Tuesday, October 26, 2010
This past Saturday, I headed off to the Movie Theatre with my girlfriend, looking forward to seeing the new Horror thriller Paranormal Activities 2, only to be met by a line out the door, and around the fountain at the Long Beach Town Center. We thought about just waiting it out, but... we just decided to see something else, and not waste four hours of our lives, waiting to be let in to see the trailers, and trying to make simplistic and incoherent small talk with the people waiting around us. After scouring the movie board for an alternative, our eyes fell upon, It's Kind of a Funny Story, starring, most importantly, Zach Galifianakis as Bobby, Keir Gilchrist as Craig, and Emma Roberts as Noelle. We thought it may be entertaining, or at least slightly comical, so we gave it a shot. From the previews, we figured all of the funniest scenes were already shown, and that the rest of the film would be stupid comments and remarks, one after another, with no real back bone to the story, other than a guy who puts himself into a mental hospital, and meets a girl there, and they fall in love... basically a boy meets girl story, with a slightly dark overtone. Much to our surprise, however, it turned out to be a pretty funny movie, with many moments of uncontrolled laughter, and lined with enough depth to the story, allowing the viewer to fall in love with the characters, and root for them, laugh with them, and cry with them, from start to finish. Through the film, the central lesson Bobby wants Craig to learn is to simply, "Live." He tells Craig that if he were in his situation, there would be no end to what he would do. His youth is his advantage in life, because he hasn't done anything to ruin his life yet, and he can still choose who he wants be in the world. I feel this message is very applicable to many teens the world around, and i feel that this film did a great job of showing the youth of the world that the future is ours, and, in the grand scheme of things, all we need to do now is, "Live!."
Friday, October 15, 2010
As a child, watching Disney's Peter Pan, brought me to the conclusion that adults were all like the notorious Captain Hook, who preyed upon the children, and tried his very best to ruin their lives, simply because he was no longer a child, and was envious of the fun they had every single day. Now, don't worry, I am not going to go on with an analysis about how Captain Hook was simply a sad old man who wished he could live once again as the children do, and that he shouldn't be blamed for all the wicked things he did. No, I feel that to commit such a heinous crime would be to do a treacherous act toward the world of children films. The beauty of Disney movies, in particular, is the fact that they all follow the same sort of plot lines, and twists, and yet, in the end, each and every movie ends up having it's own unique vibe which sets it apart from all the others, and even teaches it's very own life lesson which, no matter how old you are, can always be used to help you through any applicable situation that may arise. In the case of Peter Pan, for instance, we are taught the life lesson of never forgetting our childhood. Yes, we may grow old, and have to live in the real world for most of our adult lives, but, every now and again, it is not a bad idea to try to be a kid again. Try new things, and never stop using your imagination! I even feel it is safe to say that many parents forget this lesson once they have kids, because every time their child does something that may be somewhat more adventuresome, they treat it as a horrid act, and one which must be stopped, and replaced with some form of punishment. I feel many adults forget what it was like to be a kid, and forget that many of the things their kids do are the exact same things they once did, as well. The second we stop using our imagination, the second we lose what it meant to be as free as a kid, or even teenager, we stop living, and simply start doing. Although maybe not what most kids see when they watch Peter Pan, I feel that as a young adult, the message which was originally intended for us to see, was that we need to never lose our inner child, because when that happens, we end up dying inside of ourselves, and can no longer see the true beauties of life on this amazing planet.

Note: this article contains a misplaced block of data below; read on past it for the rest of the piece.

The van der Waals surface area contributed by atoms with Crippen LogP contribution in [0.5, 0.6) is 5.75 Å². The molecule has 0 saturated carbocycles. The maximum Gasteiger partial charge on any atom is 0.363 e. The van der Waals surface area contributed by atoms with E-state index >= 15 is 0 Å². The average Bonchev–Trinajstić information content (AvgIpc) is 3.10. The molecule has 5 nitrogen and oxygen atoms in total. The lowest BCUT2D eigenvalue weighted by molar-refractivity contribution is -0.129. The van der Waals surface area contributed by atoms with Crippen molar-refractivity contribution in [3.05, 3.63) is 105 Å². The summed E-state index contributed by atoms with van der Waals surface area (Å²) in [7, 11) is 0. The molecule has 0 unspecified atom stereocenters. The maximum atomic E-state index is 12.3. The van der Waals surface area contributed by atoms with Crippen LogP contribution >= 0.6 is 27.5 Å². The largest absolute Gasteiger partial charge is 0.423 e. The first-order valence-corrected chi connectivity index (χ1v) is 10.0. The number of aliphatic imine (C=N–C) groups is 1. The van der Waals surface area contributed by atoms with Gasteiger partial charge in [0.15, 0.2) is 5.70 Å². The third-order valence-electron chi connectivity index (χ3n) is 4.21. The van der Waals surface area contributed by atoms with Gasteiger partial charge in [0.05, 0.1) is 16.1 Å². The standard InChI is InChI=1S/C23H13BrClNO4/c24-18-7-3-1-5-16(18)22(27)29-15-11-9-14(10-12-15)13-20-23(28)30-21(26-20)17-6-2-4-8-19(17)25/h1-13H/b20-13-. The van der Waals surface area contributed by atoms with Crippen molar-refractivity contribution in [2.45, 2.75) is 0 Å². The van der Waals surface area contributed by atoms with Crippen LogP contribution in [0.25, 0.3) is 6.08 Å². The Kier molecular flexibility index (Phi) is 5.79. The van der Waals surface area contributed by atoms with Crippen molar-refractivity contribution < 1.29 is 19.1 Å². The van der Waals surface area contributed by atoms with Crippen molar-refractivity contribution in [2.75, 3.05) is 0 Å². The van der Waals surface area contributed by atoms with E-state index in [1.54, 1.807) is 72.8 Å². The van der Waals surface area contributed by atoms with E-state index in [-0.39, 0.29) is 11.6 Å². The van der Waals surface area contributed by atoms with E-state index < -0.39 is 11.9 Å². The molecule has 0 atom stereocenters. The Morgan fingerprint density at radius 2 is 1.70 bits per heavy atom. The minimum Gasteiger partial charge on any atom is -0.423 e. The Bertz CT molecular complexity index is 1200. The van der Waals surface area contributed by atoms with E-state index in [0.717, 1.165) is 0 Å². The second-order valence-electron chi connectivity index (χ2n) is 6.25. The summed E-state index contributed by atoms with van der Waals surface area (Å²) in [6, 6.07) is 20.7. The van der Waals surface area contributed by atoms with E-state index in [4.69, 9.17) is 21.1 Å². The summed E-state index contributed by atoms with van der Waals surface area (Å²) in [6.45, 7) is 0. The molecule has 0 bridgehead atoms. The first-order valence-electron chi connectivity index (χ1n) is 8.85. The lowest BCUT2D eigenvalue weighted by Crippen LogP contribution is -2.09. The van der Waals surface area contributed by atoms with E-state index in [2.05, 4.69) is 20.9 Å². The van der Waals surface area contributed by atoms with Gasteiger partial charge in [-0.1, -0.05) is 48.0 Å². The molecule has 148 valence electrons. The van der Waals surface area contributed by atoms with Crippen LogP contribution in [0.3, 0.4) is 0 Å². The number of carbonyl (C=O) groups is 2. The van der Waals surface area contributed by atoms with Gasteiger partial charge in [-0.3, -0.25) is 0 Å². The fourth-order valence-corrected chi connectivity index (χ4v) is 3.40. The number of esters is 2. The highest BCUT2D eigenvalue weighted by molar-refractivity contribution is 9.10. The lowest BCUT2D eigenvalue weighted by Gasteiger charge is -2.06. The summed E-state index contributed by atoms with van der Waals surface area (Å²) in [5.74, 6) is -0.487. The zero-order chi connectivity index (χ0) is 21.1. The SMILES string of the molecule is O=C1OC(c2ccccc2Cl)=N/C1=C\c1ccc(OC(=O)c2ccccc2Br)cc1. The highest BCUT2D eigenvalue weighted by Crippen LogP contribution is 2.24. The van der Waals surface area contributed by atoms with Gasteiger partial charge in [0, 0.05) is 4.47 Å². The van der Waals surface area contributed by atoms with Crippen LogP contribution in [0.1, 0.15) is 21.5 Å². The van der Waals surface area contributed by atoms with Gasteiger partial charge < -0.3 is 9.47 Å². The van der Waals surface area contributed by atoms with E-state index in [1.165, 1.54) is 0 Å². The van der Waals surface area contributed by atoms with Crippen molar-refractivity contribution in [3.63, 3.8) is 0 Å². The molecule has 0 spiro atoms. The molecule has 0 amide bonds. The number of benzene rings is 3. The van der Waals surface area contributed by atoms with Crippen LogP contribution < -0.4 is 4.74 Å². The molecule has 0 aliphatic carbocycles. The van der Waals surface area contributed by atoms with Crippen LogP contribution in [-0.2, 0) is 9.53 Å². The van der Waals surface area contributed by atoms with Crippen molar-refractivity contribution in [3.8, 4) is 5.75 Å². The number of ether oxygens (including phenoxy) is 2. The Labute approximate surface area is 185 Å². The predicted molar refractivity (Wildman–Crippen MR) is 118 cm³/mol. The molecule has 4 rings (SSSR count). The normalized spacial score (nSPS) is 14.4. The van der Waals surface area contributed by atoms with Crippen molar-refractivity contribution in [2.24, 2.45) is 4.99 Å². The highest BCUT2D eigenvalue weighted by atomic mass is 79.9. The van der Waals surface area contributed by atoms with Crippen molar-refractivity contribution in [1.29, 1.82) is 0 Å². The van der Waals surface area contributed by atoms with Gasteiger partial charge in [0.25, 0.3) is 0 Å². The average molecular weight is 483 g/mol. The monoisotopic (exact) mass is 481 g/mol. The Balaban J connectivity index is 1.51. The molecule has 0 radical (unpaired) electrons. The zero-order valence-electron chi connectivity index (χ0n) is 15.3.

Thursday, October 14, 2010
Imagine a world, where you are the last surviving human being, to the best of your knowledge, surrounded by creatures who you once called your fellow man. Now, imagine a world where you are the last of a few people who are all out for themselves, and no matter who they are, or what they do to help you, everyone always stabs the other in the back, simply fighting for their own survival, and the ability to, “Enjoy the Little Things.” (Rule #32)” This is the cruel and yet fairly picturesque world in the comedic horror flick from 2009, entitled, Zombieland. After a virus infects most of the human population (except for a few lucky souls, including the infamous Bill Murray of, Ghostbusters, and, The Caddie Shack, fame), Columbus, a sheltered and very shy teenager from Ohio, is busy trying to survive the Zombie Apocalypse, as well as creating a list of things to do along the way, in order to survive in the deadly world of Zombies. On his journeys, he meets up with a man named Tallahassee, who is from Florida, and thrives on killing zombies. To put it simply, if you were ever to be the lucky person (or unlucky, depending on how you look at it) to survive the onslaught of the immanent Zombie Apocalypse, he is the man you would want at your side. “Nuff' said.” Although he can be very temperamental, and has a man-crush/bro-mance thing going on with his idol, Bill Murray, he is a living dead killing aficionado, who has seen it all, including a lady dropping a piano on a zombie. How epic is that, right? WRONG! At one point, he kills a slightly overweight zombie, I like to call Hungry Jack, using only a pair of hedge shears. Can anyone, in their best British accent of course, say, “Off with his head?” Throughout the film, he teaches Columbus a very crucial lesson in surviving the Zombie filled world, which I feel even has note-worthy applications to today's non-Zombie filled world. And no, the guy sitting to your right isn't a Zombie... he's just playing Farm-ville. As I have stated above, Columbus' deemed, Rule #32, states, “Enjoy the Little Things.” Yes, in the film, this involved destroying abandoned shops and cars, and shooting Zombies until there is nothing left but a pile of black, slightly molding guts (“Double Tap” (Rule #2), but today, this can simply mean to go out and do something which you have never done before. Or, even as Tallahassee attempts to do throughout the movie, enjoy the simple pleasure of a lightly fried, and awe-inspiringly delicious, Hostess Twinkie. So, the moral of the story is, go out there, non-infected people of the world, and enjoy the small things which keep you sane throughout the hectic days of school and work. And, as Columbus always reminds us, please, “Check the Back Seat,” and, “Wear Seat Belts,” (Rules #31 & 4).